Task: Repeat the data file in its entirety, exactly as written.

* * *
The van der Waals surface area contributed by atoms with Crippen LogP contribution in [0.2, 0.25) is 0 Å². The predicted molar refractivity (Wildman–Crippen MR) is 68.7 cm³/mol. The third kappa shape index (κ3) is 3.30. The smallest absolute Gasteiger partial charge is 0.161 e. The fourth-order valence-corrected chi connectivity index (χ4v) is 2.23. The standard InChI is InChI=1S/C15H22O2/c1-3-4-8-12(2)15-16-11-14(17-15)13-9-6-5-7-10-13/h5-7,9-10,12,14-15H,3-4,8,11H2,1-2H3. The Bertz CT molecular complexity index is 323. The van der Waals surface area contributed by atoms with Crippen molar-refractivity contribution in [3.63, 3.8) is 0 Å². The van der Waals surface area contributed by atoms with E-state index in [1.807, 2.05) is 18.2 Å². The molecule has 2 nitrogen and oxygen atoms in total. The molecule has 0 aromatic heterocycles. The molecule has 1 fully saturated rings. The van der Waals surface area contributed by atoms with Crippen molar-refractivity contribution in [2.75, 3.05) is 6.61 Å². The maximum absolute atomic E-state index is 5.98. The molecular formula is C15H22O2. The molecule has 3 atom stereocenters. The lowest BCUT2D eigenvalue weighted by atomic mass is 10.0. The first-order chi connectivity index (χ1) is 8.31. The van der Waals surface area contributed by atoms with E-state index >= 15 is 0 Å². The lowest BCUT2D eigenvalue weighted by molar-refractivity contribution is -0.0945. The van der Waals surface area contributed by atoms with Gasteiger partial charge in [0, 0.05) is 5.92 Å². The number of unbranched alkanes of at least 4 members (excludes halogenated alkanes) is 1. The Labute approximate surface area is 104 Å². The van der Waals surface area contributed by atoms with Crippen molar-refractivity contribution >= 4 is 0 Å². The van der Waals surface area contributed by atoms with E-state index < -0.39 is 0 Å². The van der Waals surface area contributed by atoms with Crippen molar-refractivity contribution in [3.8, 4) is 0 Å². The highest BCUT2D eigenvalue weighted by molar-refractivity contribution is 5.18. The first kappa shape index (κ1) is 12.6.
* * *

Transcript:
The van der Waals surface area contributed by atoms with Crippen LogP contribution in [0.2, 0.25) is 0 Å². The predicted molar refractivity (Wildman–Crippen MR) is 68.7 cm³/mol. The third kappa shape index (κ3) is 3.30. The smallest absolute Gasteiger partial charge is 0.161 e. The fourth-order valence-corrected chi connectivity index (χ4v) is 2.23. The standard InChI is InChI=1S/C15H22O2/c1-3-4-8-12(2)15-16-11-14(17-15)13-9-6-5-7-10-13/h5-7,9-10,12,14-15H,3-4,8,11H2,1-2H3. The Bertz CT molecular complexity index is 323. The van der Waals surface area contributed by atoms with Crippen molar-refractivity contribution in [3.63, 3.8) is 0 Å². The van der Waals surface area contributed by atoms with E-state index in [1.807, 2.05) is 18.2 Å². The molecule has 2 nitrogen and oxygen atoms in total. The molecule has 0 aromatic heterocycles. The molecule has 1 fully saturated rings. The van der Waals surface area contributed by atoms with Crippen molar-refractivity contribution in [2.75, 3.05) is 6.61 Å². The maximum absolute atomic E-state index is 5.98. The molecular formula is C15H22O2. The molecule has 3 atom stereocenters. The lowest BCUT2D eigenvalue weighted by atomic mass is 10.0. The first-order chi connectivity index (χ1) is 8.31. The van der Waals surface area contributed by atoms with E-state index >= 15 is 0 Å². The lowest BCUT2D eigenvalue weighted by molar-refractivity contribution is -0.0945. The van der Waals surface area contributed by atoms with Gasteiger partial charge in [0, 0.05) is 5.92 Å². The number of unbranched alkanes of at least 4 members (excludes halogenated alkanes) is 1. The Labute approximate surface area is 104 Å². The van der Waals surface area contributed by atoms with Crippen molar-refractivity contribution >= 4 is 0 Å². The van der Waals surface area contributed by atoms with E-state index < -0.39 is 0 Å². The van der Waals surface area contributed by atoms with Crippen molar-refractivity contribution in [3.8, 4) is 0 Å². The highest BCUT2D eigenvalue weighted by molar-refractivity contribution is 5.18. The first kappa shape index (κ1) is 12.6.